Arthritis of the spine
by Nathan Wei, MD, FACP, FACR
Nathan Wei is a nationally known board-certified rheumatologist and author of the Second Opinion Arthritis Treatment Kit. It's available exclusively at this website... not available in stores.
Click here: Second Opinion Arthritis Treatment Kit
Arthritis of the spine most presents with pain- either in the neck or the low back.
Neck or low back pain (LBP) is most common in the 40 to 70 year old age group. Up to 90 per cent of people will have an episode of neck or low back pain at some point in their lives.
While most patients will recover from their incident, but approximately ten per cent will go on to develop chronic neck or low back problems.
The amount of money spent on arthritis of the spine, including the cost of treatment, legal, and economic (days lost from work, etc.) is enormous and estimates run to as high as 40 billion dollars annually.
While the cause of neck or low back pain is usually arthritis, it is important to eliminate the more serious causes of back and neck pain such as tumor, infection, aortic aneurysm, or fracture.
The spine is comprised of a stack of vertebrae, each separated from the other in front by a disc containing a sack of gel that acts as a cushion and in back by a pair of cartilage-lined facet joints. The vertebrae and discs are supported by a complex series of muscles, ligaments, and tendons. The spinal cord runs down through a central canal in the vertebral column. At each disc level, the spinal cord sends out a pair of nerve roots- one to each side. These nerve roots provide the innervation for the structures in the chest, upper back and arms (for the neck) or hips and legs (for the low back).
Spine pain is caused by a number of different problems including trauma, inflammation, degenerative and mechanical processes, infection, and malignancies.
The history is important because it can point out symptoms that might suggest causes of spine pain that are not degenerative. In most cases, though, a history of trauma, repetitive motion, or other activity is elicited. Sometimes the inciting episode is relatively trivial. A patient may state they were “just brushing my teeth”, or “just bending over to pick up the newspaper, or turning their head to look for oncoming traffic.”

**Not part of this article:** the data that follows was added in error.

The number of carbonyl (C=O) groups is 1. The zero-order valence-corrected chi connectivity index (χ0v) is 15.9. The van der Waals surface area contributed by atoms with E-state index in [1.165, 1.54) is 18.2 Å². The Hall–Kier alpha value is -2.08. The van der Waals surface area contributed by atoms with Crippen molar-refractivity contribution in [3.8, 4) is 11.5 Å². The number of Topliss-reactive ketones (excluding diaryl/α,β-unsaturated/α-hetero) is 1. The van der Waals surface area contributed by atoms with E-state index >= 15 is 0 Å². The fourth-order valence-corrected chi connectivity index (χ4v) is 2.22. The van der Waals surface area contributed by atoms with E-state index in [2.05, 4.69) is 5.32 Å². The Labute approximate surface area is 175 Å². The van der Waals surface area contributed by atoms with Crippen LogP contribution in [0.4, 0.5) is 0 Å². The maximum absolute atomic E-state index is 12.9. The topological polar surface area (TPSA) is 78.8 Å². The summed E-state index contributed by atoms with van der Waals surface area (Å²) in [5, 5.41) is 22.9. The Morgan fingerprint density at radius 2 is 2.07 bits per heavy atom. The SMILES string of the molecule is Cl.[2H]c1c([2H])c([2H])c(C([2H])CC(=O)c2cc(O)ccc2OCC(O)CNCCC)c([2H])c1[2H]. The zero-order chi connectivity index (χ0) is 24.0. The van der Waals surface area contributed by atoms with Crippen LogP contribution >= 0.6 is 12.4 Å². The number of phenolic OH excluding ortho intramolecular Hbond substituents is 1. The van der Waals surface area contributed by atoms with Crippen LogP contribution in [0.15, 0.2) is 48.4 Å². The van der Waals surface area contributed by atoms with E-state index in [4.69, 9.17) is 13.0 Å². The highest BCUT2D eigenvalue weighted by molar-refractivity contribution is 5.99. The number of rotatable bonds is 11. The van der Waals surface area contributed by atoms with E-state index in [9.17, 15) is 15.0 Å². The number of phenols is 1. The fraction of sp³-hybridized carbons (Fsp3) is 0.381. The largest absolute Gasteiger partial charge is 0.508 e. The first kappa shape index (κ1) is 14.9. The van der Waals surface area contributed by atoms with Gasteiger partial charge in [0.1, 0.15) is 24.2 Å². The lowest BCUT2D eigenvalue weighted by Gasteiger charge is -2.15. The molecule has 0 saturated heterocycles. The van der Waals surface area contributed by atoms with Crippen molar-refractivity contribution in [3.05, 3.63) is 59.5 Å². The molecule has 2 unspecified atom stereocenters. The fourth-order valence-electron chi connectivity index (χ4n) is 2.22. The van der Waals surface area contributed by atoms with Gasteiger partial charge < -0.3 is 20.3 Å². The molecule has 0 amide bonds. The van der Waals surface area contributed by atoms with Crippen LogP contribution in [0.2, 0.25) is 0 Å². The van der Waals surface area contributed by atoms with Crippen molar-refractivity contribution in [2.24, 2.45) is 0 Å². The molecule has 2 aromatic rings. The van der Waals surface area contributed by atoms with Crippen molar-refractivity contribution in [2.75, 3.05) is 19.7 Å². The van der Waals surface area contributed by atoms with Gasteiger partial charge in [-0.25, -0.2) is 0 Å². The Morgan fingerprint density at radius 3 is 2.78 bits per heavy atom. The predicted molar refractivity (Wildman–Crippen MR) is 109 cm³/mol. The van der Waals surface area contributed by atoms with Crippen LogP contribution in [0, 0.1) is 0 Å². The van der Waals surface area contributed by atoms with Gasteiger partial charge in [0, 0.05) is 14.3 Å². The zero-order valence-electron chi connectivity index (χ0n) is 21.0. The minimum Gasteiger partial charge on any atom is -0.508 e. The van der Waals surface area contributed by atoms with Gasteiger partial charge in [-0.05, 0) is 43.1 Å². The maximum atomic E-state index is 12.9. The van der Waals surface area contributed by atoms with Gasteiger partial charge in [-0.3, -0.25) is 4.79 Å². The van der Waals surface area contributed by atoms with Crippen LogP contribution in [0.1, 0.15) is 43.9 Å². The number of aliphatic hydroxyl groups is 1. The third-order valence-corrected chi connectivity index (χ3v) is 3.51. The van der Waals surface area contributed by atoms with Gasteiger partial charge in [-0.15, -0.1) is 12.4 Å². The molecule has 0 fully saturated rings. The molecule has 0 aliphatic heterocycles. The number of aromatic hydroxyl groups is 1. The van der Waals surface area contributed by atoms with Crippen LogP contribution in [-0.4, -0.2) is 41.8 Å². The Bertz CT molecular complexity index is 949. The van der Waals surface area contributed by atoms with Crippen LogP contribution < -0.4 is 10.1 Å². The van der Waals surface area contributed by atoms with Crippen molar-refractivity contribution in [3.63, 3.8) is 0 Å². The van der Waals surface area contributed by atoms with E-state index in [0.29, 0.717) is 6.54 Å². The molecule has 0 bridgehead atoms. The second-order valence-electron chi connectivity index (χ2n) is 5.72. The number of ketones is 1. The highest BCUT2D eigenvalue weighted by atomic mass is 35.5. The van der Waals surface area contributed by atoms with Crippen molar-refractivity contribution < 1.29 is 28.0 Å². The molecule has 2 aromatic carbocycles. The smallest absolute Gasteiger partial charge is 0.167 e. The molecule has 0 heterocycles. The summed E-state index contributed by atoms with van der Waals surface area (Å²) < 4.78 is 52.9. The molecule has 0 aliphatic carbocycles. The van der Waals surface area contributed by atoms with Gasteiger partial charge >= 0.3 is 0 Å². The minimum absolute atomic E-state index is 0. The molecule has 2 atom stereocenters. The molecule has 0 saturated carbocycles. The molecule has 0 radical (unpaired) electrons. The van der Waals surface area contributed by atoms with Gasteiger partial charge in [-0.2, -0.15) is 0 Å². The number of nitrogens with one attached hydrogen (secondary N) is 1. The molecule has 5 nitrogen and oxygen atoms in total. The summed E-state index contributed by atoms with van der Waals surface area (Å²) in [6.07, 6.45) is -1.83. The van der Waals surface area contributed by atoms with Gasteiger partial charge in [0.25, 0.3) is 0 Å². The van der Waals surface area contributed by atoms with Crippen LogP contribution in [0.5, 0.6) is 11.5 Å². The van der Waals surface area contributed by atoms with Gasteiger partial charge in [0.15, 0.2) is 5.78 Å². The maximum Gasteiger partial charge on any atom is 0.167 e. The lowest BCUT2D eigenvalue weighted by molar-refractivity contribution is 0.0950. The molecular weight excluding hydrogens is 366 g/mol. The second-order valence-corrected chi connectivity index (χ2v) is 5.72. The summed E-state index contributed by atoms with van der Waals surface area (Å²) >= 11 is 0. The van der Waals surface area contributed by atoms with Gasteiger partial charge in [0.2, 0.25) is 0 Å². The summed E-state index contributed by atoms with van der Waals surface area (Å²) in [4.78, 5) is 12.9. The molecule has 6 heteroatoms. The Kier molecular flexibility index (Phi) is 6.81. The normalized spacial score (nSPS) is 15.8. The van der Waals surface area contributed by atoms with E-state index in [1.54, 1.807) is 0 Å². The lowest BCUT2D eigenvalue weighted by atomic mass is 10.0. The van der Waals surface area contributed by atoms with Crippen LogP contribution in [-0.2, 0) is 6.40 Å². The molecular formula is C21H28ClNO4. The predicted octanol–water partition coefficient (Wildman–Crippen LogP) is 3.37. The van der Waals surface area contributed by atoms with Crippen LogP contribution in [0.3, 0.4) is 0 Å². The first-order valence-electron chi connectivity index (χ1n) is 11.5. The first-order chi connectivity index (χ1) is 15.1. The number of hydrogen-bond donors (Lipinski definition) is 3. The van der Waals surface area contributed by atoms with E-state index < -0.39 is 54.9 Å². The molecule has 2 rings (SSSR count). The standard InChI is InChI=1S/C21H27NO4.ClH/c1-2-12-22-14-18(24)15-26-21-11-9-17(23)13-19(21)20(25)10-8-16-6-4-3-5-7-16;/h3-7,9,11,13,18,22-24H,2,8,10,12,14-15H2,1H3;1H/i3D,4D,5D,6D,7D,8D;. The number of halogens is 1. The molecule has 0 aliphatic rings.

It is this type of history that will point towards strain being the cause of the pain. Strain refers to pain due to stretching of muscles or nerves. There are many causes of strain including repetitive motion, unexpected movements, lifting, rotating/twisting of the neck or trunk, or even emotional stress. Physical examination will reveal limited range of motion, muscle spasm, and tenderness of the muscles that run along the spine.
Factors predisposing to strain include occupations or hobbies that are characterized by repetitive motion in the neck or low back, obesity, deconditioning, poor posture, and extended exposure to vibration (heavy equipment operators).
Another key point is that the spine shares an interdependence with the hips, knees, ankles and feet. So... any problem occurring lower down will eventually lead to spine problems. An example would be a patient with a significant leg length discrepancy.
Structures in the spine that are often responsible for pain syndromes are the discs and the facet joints. The discs can herniate – i.e., the gel inside the disc explodes out and causes pressure on the nerve root. The discs can also degenerate and expand causing nerve root pressure. The facet joints in the back part of the spine can develop arthritis and cause nerve root irritation as well.